Friday, April 5, 2013
MOVIE REVIEW: ROOM 237
Filmmaker Rodney Ascher examines the many conspiracy theories surrounding Stanley Kubrick's controversial 1980 horror classic The Shining by speaking with fans of the film, and scholars who claim the director had a hidden agenda in adapting Stephen King's bestselling novel to the big screen. In-depth conversations with Bill Blakemore, Geoffrey Cocks, Juli Kearns, John Fell Ryan, and Jay Weidner (Kubrick's Odyssey) reveal a wide spectrum of theories pertaining to Kubrick's film, including speculation that it was a cinematic allegory for the slaughter of Native Americans, the Holocaust, or perhaps a cleverly-constructed confession that he was in fact the filmmaker responsible for faking the 1969 moon landing that placed the U.S. at the cutting-edge of the international space race against the former Soviet Union. ~ Jason Buchanan, Rovi
Director: Rodney Ascher
Cast: Bill Blakemore, Geoffrey Cocks, Juli Kearns, John Fell Ryan, and Jay Weidner
Release Date: Mar 29, 2013
Rated: Not Rated
Runtime: 1 hr. 42 min.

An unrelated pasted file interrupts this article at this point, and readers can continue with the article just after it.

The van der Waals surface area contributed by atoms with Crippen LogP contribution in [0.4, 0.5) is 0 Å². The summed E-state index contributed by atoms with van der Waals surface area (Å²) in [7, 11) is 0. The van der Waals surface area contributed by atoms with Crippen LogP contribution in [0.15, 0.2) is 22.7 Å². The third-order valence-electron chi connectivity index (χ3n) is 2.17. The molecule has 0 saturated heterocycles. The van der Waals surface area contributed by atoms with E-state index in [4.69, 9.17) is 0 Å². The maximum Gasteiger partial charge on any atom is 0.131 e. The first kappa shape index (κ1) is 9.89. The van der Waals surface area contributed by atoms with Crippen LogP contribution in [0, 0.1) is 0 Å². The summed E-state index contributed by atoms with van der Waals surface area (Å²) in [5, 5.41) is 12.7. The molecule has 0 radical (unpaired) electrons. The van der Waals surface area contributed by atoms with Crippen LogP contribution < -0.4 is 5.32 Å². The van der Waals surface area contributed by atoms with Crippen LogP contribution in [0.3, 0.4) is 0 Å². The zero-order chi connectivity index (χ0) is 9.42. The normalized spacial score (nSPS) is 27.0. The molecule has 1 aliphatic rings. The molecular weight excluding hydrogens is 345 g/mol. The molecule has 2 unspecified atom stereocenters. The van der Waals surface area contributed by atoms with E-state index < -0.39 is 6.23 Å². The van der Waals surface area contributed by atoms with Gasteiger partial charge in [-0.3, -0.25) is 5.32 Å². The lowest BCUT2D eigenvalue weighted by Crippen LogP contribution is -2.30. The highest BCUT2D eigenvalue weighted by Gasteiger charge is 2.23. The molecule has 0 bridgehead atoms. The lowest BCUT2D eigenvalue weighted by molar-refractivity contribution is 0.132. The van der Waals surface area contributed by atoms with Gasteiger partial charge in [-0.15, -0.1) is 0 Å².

Room 237 is like a speaking tour into a conspiracy theorist slightly insane mind. Connections are made from the slightest misinterpreted detail and extrapolated into infinity. The funny thing is that after a bit of listening to some of these people it starts making sense until reality seeps in. It’s a fascinating adventure into these people’s minds. At its center is Kubrick’s The Shining. I’m personally a massive Kubrick fanboy who just adores everything the man ever did. His style and attention to detail are something that’s always left an impression on me. His films are just masterworks, at least in my humble opinion. That being said The Shining, as a straight up horror movie, really never did anything for me. It never terrified me or sent me home weeping like The Exorcist did. That not to say I didn’t enjoy it, I still do, but it’s a totally different animal than a standard issue horror flick. Listening to the variety of theories set forth on this documentary kind of speaks to that. Having read the King book, I can tell you the movie bears little relation to the book outside of major plot points. Kubrick’s creation was something more of a cipher leaving the door open to all kind of crackpot theories, some slightly more sensible than others. As a film fan and Kubrick diehard I enjoyed listening to even the craziest connections, Moon landing and Minotaur being my favorite. Rodney Ascher stays as neutral as possible with only a few condescending displays thrown in here or there. We never see any of these people, only stock footage or clips from Kubrick’s catalogue repurposed along with a lot of clips from The Shining, sometimes played backward, in super slow mo and well you get the idea. It’s all great fun for movie lovers and when it starts to drag a tad it wraps up and lets you come back to reality.